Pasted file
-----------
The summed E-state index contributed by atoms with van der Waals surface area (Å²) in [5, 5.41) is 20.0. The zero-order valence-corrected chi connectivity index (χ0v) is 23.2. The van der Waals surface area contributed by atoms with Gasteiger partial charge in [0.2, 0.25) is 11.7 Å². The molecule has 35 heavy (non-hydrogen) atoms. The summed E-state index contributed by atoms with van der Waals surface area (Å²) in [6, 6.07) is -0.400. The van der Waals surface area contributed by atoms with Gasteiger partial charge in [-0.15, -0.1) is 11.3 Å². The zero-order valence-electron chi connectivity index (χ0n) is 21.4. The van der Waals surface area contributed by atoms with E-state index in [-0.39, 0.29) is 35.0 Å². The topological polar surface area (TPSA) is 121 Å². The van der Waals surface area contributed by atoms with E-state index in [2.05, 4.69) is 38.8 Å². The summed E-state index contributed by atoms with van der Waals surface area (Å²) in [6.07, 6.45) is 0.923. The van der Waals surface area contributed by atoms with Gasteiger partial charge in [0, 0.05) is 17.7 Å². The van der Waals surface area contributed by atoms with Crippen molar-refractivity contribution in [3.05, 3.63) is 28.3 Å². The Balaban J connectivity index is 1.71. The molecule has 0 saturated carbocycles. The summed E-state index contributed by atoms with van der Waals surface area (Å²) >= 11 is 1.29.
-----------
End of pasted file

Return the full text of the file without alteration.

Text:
The summed E-state index contributed by atoms with van der Waals surface area (Å²) in [5, 5.41) is 20.0. The zero-order valence-corrected chi connectivity index (χ0v) is 23.2. The van der Waals surface area contributed by atoms with Gasteiger partial charge in [0.2, 0.25) is 11.7 Å². The molecule has 35 heavy (non-hydrogen) atoms. The summed E-state index contributed by atoms with van der Waals surface area (Å²) in [6, 6.07) is -0.400. The van der Waals surface area contributed by atoms with Gasteiger partial charge in [-0.15, -0.1) is 11.3 Å². The zero-order valence-electron chi connectivity index (χ0n) is 21.4. The van der Waals surface area contributed by atoms with E-state index in [-0.39, 0.29) is 35.0 Å². The topological polar surface area (TPSA) is 121 Å². The van der Waals surface area contributed by atoms with E-state index in [2.05, 4.69) is 38.8 Å². The summed E-state index contributed by atoms with van der Waals surface area (Å²) in [6.07, 6.45) is 0.923. The van der Waals surface area contributed by atoms with Gasteiger partial charge in [0, 0.05) is 17.7 Å². The van der Waals surface area contributed by atoms with Crippen molar-refractivity contribution in [3.05, 3.63) is 28.3 Å². The Balaban J connectivity index is 1.71. The molecule has 0 saturated carbocycles. The summed E-state index contributed by atoms with van der Waals surface area (Å²) >= 11 is 1.29.